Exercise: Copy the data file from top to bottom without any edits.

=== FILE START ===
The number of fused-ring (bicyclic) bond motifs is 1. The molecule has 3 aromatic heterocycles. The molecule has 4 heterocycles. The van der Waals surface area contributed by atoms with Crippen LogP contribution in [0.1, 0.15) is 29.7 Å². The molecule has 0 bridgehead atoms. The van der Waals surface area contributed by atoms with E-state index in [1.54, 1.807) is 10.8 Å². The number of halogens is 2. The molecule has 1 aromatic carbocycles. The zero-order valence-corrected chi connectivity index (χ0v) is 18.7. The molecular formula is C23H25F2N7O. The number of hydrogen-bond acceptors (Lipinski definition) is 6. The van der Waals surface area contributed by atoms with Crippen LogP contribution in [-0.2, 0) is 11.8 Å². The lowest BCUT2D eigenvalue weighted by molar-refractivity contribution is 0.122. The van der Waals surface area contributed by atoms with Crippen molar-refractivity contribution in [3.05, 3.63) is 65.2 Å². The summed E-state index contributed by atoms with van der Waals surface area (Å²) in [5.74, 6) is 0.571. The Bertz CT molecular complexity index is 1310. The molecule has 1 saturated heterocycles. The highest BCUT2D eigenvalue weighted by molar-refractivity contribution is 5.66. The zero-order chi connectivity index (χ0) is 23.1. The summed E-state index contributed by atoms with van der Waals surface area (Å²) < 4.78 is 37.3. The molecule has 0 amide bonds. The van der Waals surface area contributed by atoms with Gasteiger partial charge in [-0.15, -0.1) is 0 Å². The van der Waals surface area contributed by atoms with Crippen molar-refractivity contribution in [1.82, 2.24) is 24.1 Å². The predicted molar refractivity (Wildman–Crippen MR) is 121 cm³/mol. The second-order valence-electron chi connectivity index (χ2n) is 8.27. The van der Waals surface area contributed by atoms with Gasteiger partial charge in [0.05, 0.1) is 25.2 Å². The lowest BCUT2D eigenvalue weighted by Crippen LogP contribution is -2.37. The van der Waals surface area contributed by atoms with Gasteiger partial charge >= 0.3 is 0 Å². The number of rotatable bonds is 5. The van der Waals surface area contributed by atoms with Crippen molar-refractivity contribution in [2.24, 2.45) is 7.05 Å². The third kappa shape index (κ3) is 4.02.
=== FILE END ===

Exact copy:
The number of fused-ring (bicyclic) bond motifs is 1. The molecule has 3 aromatic heterocycles. The molecule has 4 heterocycles. The van der Waals surface area contributed by atoms with Crippen LogP contribution in [0.1, 0.15) is 29.7 Å². The molecule has 0 bridgehead atoms. The van der Waals surface area contributed by atoms with E-state index in [1.54, 1.807) is 10.8 Å². The number of halogens is 2. The molecule has 1 aromatic carbocycles. The zero-order valence-corrected chi connectivity index (χ0v) is 18.7. The molecular formula is C23H25F2N7O. The number of hydrogen-bond acceptors (Lipinski definition) is 6. The van der Waals surface area contributed by atoms with Crippen LogP contribution in [-0.2, 0) is 11.8 Å². The lowest BCUT2D eigenvalue weighted by molar-refractivity contribution is 0.122. The van der Waals surface area contributed by atoms with Crippen molar-refractivity contribution in [3.05, 3.63) is 65.2 Å². The summed E-state index contributed by atoms with van der Waals surface area (Å²) in [5.74, 6) is 0.571. The Bertz CT molecular complexity index is 1310. The molecule has 1 saturated heterocycles. The highest BCUT2D eigenvalue weighted by molar-refractivity contribution is 5.66. The zero-order chi connectivity index (χ0) is 23.1. The summed E-state index contributed by atoms with van der Waals surface area (Å²) < 4.78 is 37.3. The molecule has 0 amide bonds. The van der Waals surface area contributed by atoms with Gasteiger partial charge in [-0.15, -0.1) is 0 Å². The van der Waals surface area contributed by atoms with Crippen molar-refractivity contribution in [1.82, 2.24) is 24.1 Å². The predicted molar refractivity (Wildman–Crippen MR) is 121 cm³/mol. The second-order valence-electron chi connectivity index (χ2n) is 8.27. The van der Waals surface area contributed by atoms with Gasteiger partial charge in [0.05, 0.1) is 25.2 Å². The lowest BCUT2D eigenvalue weighted by Crippen LogP contribution is -2.37. The van der Waals surface area contributed by atoms with Gasteiger partial charge >= 0.3 is 0 Å². The number of rotatable bonds is 5. The van der Waals surface area contributed by atoms with Crippen molar-refractivity contribution in [2.24, 2.45) is 7.05 Å². The third kappa shape index (κ3) is 4.02.